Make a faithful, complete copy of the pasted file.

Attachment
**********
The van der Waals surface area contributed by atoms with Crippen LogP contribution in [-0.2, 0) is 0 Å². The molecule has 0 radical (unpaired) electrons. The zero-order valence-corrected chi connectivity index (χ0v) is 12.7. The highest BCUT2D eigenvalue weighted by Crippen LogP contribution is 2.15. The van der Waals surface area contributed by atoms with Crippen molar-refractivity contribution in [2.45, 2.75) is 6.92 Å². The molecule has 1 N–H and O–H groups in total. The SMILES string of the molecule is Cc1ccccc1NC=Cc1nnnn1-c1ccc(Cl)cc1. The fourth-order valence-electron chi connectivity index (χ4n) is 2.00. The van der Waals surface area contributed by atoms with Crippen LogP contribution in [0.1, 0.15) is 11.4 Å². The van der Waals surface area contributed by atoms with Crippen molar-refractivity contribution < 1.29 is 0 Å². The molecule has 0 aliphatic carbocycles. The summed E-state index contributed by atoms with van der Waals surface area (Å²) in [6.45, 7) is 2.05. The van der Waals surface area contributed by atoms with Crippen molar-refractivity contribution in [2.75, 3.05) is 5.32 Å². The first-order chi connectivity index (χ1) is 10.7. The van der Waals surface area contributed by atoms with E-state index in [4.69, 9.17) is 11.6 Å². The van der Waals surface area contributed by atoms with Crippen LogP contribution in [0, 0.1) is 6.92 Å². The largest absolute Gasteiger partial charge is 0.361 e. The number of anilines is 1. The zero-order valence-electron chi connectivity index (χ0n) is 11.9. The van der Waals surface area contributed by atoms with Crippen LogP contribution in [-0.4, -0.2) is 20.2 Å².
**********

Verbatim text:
The van der Waals surface area contributed by atoms with Crippen LogP contribution in [-0.2, 0) is 0 Å². The molecule has 0 radical (unpaired) electrons. The zero-order valence-corrected chi connectivity index (χ0v) is 12.7. The highest BCUT2D eigenvalue weighted by Crippen LogP contribution is 2.15. The van der Waals surface area contributed by atoms with Crippen molar-refractivity contribution in [2.45, 2.75) is 6.92 Å². The molecule has 1 N–H and O–H groups in total. The SMILES string of the molecule is Cc1ccccc1NC=Cc1nnnn1-c1ccc(Cl)cc1. The fourth-order valence-electron chi connectivity index (χ4n) is 2.00. The van der Waals surface area contributed by atoms with Crippen LogP contribution in [0.1, 0.15) is 11.4 Å². The van der Waals surface area contributed by atoms with Crippen molar-refractivity contribution < 1.29 is 0 Å². The molecule has 0 aliphatic carbocycles. The summed E-state index contributed by atoms with van der Waals surface area (Å²) in [6.45, 7) is 2.05. The van der Waals surface area contributed by atoms with Crippen molar-refractivity contribution in [2.75, 3.05) is 5.32 Å². The first-order chi connectivity index (χ1) is 10.7. The van der Waals surface area contributed by atoms with E-state index in [4.69, 9.17) is 11.6 Å². The van der Waals surface area contributed by atoms with Crippen LogP contribution in [0, 0.1) is 6.92 Å². The largest absolute Gasteiger partial charge is 0.361 e. The number of anilines is 1. The zero-order valence-electron chi connectivity index (χ0n) is 11.9. The van der Waals surface area contributed by atoms with Crippen LogP contribution in [-0.4, -0.2) is 20.2 Å².